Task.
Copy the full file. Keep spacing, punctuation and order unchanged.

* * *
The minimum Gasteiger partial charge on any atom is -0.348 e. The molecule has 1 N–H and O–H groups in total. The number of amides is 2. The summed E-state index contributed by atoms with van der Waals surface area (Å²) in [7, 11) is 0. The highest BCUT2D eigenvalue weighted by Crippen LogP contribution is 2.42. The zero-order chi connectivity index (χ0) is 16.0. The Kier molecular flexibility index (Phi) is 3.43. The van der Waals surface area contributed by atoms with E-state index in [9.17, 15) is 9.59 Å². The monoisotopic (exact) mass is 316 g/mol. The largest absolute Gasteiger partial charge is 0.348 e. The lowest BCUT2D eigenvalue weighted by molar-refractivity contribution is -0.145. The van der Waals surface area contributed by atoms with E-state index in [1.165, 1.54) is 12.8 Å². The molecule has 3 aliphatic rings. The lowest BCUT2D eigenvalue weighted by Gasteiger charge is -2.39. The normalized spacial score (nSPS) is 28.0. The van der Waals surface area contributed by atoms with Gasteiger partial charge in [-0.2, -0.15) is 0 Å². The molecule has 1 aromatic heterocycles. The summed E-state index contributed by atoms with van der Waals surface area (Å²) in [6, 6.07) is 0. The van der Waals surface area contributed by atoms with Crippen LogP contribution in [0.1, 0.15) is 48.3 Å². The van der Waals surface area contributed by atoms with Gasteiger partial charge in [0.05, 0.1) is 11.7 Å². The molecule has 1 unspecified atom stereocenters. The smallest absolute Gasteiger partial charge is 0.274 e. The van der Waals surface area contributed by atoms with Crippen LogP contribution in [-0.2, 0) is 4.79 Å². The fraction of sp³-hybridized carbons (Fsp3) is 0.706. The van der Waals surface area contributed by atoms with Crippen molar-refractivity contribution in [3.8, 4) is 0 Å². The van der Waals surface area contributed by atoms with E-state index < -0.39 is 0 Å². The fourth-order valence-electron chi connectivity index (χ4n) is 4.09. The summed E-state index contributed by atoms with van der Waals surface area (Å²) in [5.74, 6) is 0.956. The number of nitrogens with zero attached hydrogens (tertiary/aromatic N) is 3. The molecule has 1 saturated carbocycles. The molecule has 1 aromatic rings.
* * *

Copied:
The minimum Gasteiger partial charge on any atom is -0.348 e. The molecule has 1 N–H and O–H groups in total. The number of amides is 2. The summed E-state index contributed by atoms with van der Waals surface area (Å²) in [7, 11) is 0. The highest BCUT2D eigenvalue weighted by Crippen LogP contribution is 2.42. The zero-order chi connectivity index (χ0) is 16.0. The Kier molecular flexibility index (Phi) is 3.43. The van der Waals surface area contributed by atoms with E-state index in [9.17, 15) is 9.59 Å². The monoisotopic (exact) mass is 316 g/mol. The largest absolute Gasteiger partial charge is 0.348 e. The lowest BCUT2D eigenvalue weighted by molar-refractivity contribution is -0.145. The van der Waals surface area contributed by atoms with E-state index in [1.165, 1.54) is 12.8 Å². The molecule has 3 aliphatic rings. The lowest BCUT2D eigenvalue weighted by Gasteiger charge is -2.39. The normalized spacial score (nSPS) is 28.0. The van der Waals surface area contributed by atoms with Gasteiger partial charge in [-0.2, -0.15) is 0 Å². The molecule has 1 aromatic heterocycles. The summed E-state index contributed by atoms with van der Waals surface area (Å²) in [6, 6.07) is 0. The van der Waals surface area contributed by atoms with Crippen LogP contribution in [0.1, 0.15) is 48.3 Å². The van der Waals surface area contributed by atoms with Gasteiger partial charge in [0.05, 0.1) is 11.7 Å². The molecule has 1 unspecified atom stereocenters. The smallest absolute Gasteiger partial charge is 0.274 e. The van der Waals surface area contributed by atoms with Crippen LogP contribution in [-0.2, 0) is 4.79 Å². The fraction of sp³-hybridized carbons (Fsp3) is 0.706. The van der Waals surface area contributed by atoms with Crippen molar-refractivity contribution in [3.8, 4) is 0 Å². The van der Waals surface area contributed by atoms with E-state index < -0.39 is 0 Å². The fourth-order valence-electron chi connectivity index (χ4n) is 4.09. The summed E-state index contributed by atoms with van der Waals surface area (Å²) in [5.74, 6) is 0.956. The number of nitrogens with zero attached hydrogens (tertiary/aromatic N) is 3. The molecule has 1 saturated carbocycles. The molecule has 1 aromatic rings.